Perhaps the biggest benefit to be gained by implementing a single-use filling line is the savings in time gained by eliminating the cleaning and validation steps. Nathan Beyeler, process engineer at Merck Sharp and Dohme, cited the decrease in changeover time as being an important factor in the decision to implement a single-use fill line. "Market pressure and good business sense dictate that we need to use our filling assets for manufacturing product, not for getting ready to manufacture product," he says. "The need to get the most product out of the process is increasingly critical to the business. That said, the paradigm of a few blockbuster vaccines allowing for long campaign operation and few product-to-product changeovers is under pressure as products portfolios become more focused on multiple (lower annual volume) biologics. This means that a production facility is faced with the challenge of more frequently changing the facility and equipment over to process different products. The reduction of changeover time has therefore become one of the primary influences in our decision to implement single-use technology for current filling facilities."
Indeed, Beyeler reported a reduction in changeover time from 16 hours to two hours when switching to a single-use line. In addition, a recent report produced by authors from Millipore demonstrated a similar reduction in total processing time, from 19 hours to 1.5 hours, when switching from a stainless system to a single-use system (3).
On average, biotech companies outsource 81% of their fill-and-finish requirements. Biotech and pharmaceutical companies with in-house capabilities outsource 40% of their requirements (4). This means that CMOs are handling a large variety of filling operations, and can benefit from the flexibility afforded by single-use systems to handle multiple products. Althea's Duffy notes, "Stainless equipment requirements vary from client to client. When not in use, these must be stored and when they are placed back into service must be cleaned again." The ability to quickly reconfigure the line to accommodate different size runs, different biosafety requirements, or different product containers adds greater flexibility to the filling operation.
Evolving equipment requirements
It is often the case that equipment evolves to fill an unmet need, and this is the case with disposables for fill-finish. At its simplest, a filling line can consist of a product container bag, a pump and a filling needle, all connected by plastic tubing. Disposable filling lines, suitable for smaller-scale fills are available as "plug-and-play" systems, where the line comes fully assembled and presterilized, ready to be used. Such systems are adequate for small-scale fills, but do not operate at high speed and may not be suitable for high-viscosity products.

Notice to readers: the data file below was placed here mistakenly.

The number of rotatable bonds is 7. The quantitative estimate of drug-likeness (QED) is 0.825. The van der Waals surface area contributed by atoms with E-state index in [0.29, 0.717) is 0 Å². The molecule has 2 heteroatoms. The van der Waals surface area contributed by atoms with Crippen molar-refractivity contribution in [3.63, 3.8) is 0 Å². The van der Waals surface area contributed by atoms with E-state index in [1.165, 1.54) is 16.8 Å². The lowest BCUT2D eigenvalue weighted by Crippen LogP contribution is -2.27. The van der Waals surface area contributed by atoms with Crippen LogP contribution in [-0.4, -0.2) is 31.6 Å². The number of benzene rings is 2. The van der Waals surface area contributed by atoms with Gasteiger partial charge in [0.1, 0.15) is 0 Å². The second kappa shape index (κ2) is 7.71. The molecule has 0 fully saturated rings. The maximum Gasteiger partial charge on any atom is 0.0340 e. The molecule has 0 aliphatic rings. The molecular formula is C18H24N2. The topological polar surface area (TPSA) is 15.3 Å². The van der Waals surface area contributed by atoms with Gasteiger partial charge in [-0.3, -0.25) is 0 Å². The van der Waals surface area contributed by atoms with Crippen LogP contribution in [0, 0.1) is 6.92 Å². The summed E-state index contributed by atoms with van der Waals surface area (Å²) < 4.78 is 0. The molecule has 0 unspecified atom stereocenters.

Pump technology has improved to the point where disposable filling lines are feasible, but further improvements are possible. Peristaltic pumps have only recently achieved the accuracy required for fill applications. They are still limited by speed, and the tubing that runs through the pump is subject to degradation and deformation over time. Plastic, disposable, rolling-diaphragm pumps are currently available and offer an alternative. However, more rigorous applications requiring high volume, high speed, or high pressure, may be places where stainless steel continues to be the better choice.
There is plenty of room for new technology to adapt to these challenges. Beyeler says, "At the moment, I think what has been offered is that which is the easiest and least risky to develop from the equipment vendors, a single-use version of what is already on the market. Some equipment suppliers for upstream processing have innovated beyond the 'also in single-use' type of approach and have developed specifically new technologies. As vendors increasingly see the potential competitive advantages for single-use technologies I am looking for them to specifically invest R&D in developing innovative filling technologies." The requirements for speed and cost-effectiveness in multiproduct manufacturing will drive the development of new disposable technologies for fill-finish operations.
1. Biotechnology Medicines in Development. PhRMA (September, 2011).
2. M. Hoffman, "Bioprocessing and Sterile Manufacturing" supplement to Pharm. Tech. 35, s6 (2011).
3. E. Jenness and V. Gupta, supplement to BioProcess Int. 9 (s2), 22–25 (2011).
4. J. Hartingan and W. Downey, GEN 31(10), (2011).